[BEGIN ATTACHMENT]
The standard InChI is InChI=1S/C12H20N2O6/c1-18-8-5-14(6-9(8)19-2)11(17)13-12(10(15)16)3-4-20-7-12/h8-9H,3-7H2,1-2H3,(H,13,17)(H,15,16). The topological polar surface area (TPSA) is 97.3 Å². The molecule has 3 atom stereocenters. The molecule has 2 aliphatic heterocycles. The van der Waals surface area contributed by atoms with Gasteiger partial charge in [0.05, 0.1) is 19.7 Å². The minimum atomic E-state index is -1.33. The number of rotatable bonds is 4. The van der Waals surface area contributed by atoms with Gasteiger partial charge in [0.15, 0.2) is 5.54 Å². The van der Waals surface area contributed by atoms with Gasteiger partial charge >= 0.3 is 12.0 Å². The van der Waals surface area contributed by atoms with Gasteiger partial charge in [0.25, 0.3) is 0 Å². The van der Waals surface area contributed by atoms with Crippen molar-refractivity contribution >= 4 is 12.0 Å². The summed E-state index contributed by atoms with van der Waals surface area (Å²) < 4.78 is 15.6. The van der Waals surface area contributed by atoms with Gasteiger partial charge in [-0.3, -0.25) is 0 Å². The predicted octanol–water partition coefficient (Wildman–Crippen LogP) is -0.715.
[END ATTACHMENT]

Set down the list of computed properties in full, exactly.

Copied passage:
The standard InChI is InChI=1S/C12H20N2O6/c1-18-8-5-14(6-9(8)19-2)11(17)13-12(10(15)16)3-4-20-7-12/h8-9H,3-7H2,1-2H3,(H,13,17)(H,15,16). The topological polar surface area (TPSA) is 97.3 Å². The molecule has 3 atom stereocenters. The molecule has 2 aliphatic heterocycles. The van der Waals surface area contributed by atoms with Gasteiger partial charge in [0.05, 0.1) is 19.7 Å². The minimum atomic E-state index is -1.33. The number of rotatable bonds is 4. The van der Waals surface area contributed by atoms with Gasteiger partial charge in [0.15, 0.2) is 5.54 Å². The van der Waals surface area contributed by atoms with Gasteiger partial charge >= 0.3 is 12.0 Å². The van der Waals surface area contributed by atoms with Gasteiger partial charge in [0.25, 0.3) is 0 Å². The van der Waals surface area contributed by atoms with Crippen molar-refractivity contribution >= 4 is 12.0 Å². The summed E-state index contributed by atoms with van der Waals surface area (Å²) < 4.78 is 15.6. The van der Waals surface area contributed by atoms with Gasteiger partial charge in [-0.3, -0.25) is 0 Å². The predicted octanol–water partition coefficient (Wildman–Crippen LogP) is -0.715.